- Mass Market Paperback: 624 pages
- Publisher: Pocket; Expanded and updated edition (October 1, 1994)
- Language: English
- ISBN-10: 067178658X
- ISBN-13: 978-0671786588
- Product Dimensions: 6.8 x 4.1 x 1.1 inches
- Shipping Weight: 10.4 ounces
- Average Customer Review: 3.4 out of 5 stars See all reviews (18 customer reviews)
- Amazon Best Sellers Rank: #1,052,122 in Books (See Top 100 in Books)
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The FBI: Inside the World's Most Powerful Law Enforcement Agency Mass Market Paperback – October 1, 1994
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Ronald Kessler, an investigator reporter who has worked for the Wall Street Journal and Washington Post, researched deep within the FBI to produce one of the most thorough looks ever at the agency. Most of his findings focus on changes in the bureau since the days of autocratic director J. Edgar Hoover. He also shows how the FBI solved such cases as the World Trade Center bombing, covered up internal problems, and instituted many technological changes in criminal investigations.Kessler's research raised questions that played a role in the eventual removal from office of director William Sessions; events that reflect Kessler's investigative knowledge of the FBI.
From Publishers Weekly
This detailed look at the inner workings of the FBI is by the author of Inside the CIA.
Copyright 1994 Reed Business Information, Inc.
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Top Customer Reviews
He has been working with contacts from this agency for years so there is some interesting inside info that will be new to the reader, but a lot of the really interesting stuff has been spelled out in an number of other books or TV programs. The book is a well written and constructed story with a good road map though the years and departments. The reader does not get lost in a jumble of department abbreviations. A good overview book that is probably what most readers are looking for.
He pulls no punches when describing the shortcomings of agents and past fiascos, he names names and assigns blame. The final chapter of the book goes into detail about the previous director, William Sessions, his successes certainly, but also the abuses that he uncovered during the research of his book. His revelations led to Sessions' firing.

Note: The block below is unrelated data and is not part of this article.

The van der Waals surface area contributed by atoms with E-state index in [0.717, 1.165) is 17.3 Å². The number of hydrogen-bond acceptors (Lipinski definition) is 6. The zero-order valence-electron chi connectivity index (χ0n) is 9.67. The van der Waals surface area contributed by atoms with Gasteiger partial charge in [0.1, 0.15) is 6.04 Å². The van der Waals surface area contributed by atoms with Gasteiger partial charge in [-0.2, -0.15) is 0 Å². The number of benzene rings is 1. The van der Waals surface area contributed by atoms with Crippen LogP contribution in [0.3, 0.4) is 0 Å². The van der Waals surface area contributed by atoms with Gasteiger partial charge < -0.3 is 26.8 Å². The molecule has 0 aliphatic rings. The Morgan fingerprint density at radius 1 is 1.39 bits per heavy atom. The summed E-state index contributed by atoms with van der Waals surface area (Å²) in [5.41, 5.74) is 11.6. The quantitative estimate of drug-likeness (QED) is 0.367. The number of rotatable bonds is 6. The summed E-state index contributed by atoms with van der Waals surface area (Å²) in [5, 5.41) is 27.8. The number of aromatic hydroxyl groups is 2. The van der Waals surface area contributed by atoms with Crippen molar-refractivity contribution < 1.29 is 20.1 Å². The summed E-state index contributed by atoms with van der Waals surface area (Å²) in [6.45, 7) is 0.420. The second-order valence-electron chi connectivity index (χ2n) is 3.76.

He describes with a great deal of detail the workings of the agency on the street level, in the field offices, and at headquarters. One gets a good look at policies, procedures, training, and special ops. But most especially, he talks about real agents, men and women who deserve our respect for the jobs they perform.! The human interest in this book is very good, making it an easy book to read, and leaving one with a sense that the FBI is in fact the greatest law enforcement agency in the world.
The book focuses on an important concept, and that is the difference between the occupant of a position in the government, and the position itself. While past directors of the FBI may have had questionable integrity (Hoover, Sessions), this does not cast a negative light on the institution itself. People are corrupt, not institutions. No one is above the law, and yes, the author makes a good point that everyone who works for the FBI should be subject to the same rules and regulations that any common citizen does. That means off-duty speedy FBI agents must be subject to the same traffic rules as anyone else. No one is above the law, not even the president, as Mr. Clinton learned.
I especially enjoyed learning about some of the past techniques the FBI used to shut down major criminal organizations. As Kessler makes note, many criminal enterprises work similar to businesses. One method -- creating shell companies, including cell phone companies and bars -- to meet and get to know these thugs -- is an incredible idea. The FBI's surveillance techniques are second to none, and while the author was able to discuss some obvious ones, the FBI's true secrets are left unmentioned, a good thing for Joe Citizen who just wants criminals taken off the street.
An excellent book.